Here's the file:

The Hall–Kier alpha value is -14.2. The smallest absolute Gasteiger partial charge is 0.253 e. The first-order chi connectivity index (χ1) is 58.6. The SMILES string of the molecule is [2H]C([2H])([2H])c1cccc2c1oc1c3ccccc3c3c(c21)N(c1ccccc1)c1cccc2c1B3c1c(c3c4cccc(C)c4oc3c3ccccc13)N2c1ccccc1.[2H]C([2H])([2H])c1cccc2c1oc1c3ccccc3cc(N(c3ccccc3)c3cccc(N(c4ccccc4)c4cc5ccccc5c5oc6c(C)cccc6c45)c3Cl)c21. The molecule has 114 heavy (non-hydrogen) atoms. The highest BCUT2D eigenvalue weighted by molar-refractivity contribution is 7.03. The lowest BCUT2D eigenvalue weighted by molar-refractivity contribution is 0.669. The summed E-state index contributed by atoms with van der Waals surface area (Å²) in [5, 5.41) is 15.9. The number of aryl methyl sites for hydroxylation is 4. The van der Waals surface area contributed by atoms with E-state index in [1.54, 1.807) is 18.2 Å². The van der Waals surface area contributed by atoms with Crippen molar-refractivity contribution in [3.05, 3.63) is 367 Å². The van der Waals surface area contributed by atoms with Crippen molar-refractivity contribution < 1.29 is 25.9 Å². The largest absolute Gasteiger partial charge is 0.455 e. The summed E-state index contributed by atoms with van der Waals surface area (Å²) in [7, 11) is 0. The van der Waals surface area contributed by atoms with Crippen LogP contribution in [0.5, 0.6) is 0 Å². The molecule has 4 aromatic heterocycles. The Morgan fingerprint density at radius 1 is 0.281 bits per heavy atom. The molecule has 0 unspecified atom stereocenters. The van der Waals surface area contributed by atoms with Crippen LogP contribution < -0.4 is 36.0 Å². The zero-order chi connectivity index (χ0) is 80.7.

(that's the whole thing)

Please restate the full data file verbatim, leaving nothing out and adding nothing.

The Hall–Kier alpha value is -14.2. The smallest absolute Gasteiger partial charge is 0.253 e. The first-order chi connectivity index (χ1) is 58.6. The SMILES string of the molecule is [2H]C([2H])([2H])c1cccc2c1oc1c3ccccc3c3c(c21)N(c1ccccc1)c1cccc2c1B3c1c(c3c4cccc(C)c4oc3c3ccccc13)N2c1ccccc1.[2H]C([2H])([2H])c1cccc2c1oc1c3ccccc3cc(N(c3ccccc3)c3cccc(N(c4ccccc4)c4cc5ccccc5c5oc6c(C)cccc6c45)c3Cl)c21. The molecule has 114 heavy (non-hydrogen) atoms. The highest BCUT2D eigenvalue weighted by molar-refractivity contribution is 7.03. The lowest BCUT2D eigenvalue weighted by molar-refractivity contribution is 0.669. The summed E-state index contributed by atoms with van der Waals surface area (Å²) in [5, 5.41) is 15.9. The number of aryl methyl sites for hydroxylation is 4. The van der Waals surface area contributed by atoms with E-state index in [1.54, 1.807) is 18.2 Å². The van der Waals surface area contributed by atoms with Crippen molar-refractivity contribution in [3.05, 3.63) is 367 Å². The van der Waals surface area contributed by atoms with Crippen molar-refractivity contribution < 1.29 is 25.9 Å². The largest absolute Gasteiger partial charge is 0.455 e. The summed E-state index contributed by atoms with van der Waals surface area (Å²) in [7, 11) is 0. The van der Waals surface area contributed by atoms with Crippen LogP contribution in [0.5, 0.6) is 0 Å². The molecule has 4 aromatic heterocycles. The Morgan fingerprint density at radius 1 is 0.281 bits per heavy atom. The molecule has 0 unspecified atom stereocenters. The van der Waals surface area contributed by atoms with Crippen LogP contribution < -0.4 is 36.0 Å². The zero-order chi connectivity index (χ0) is 80.7.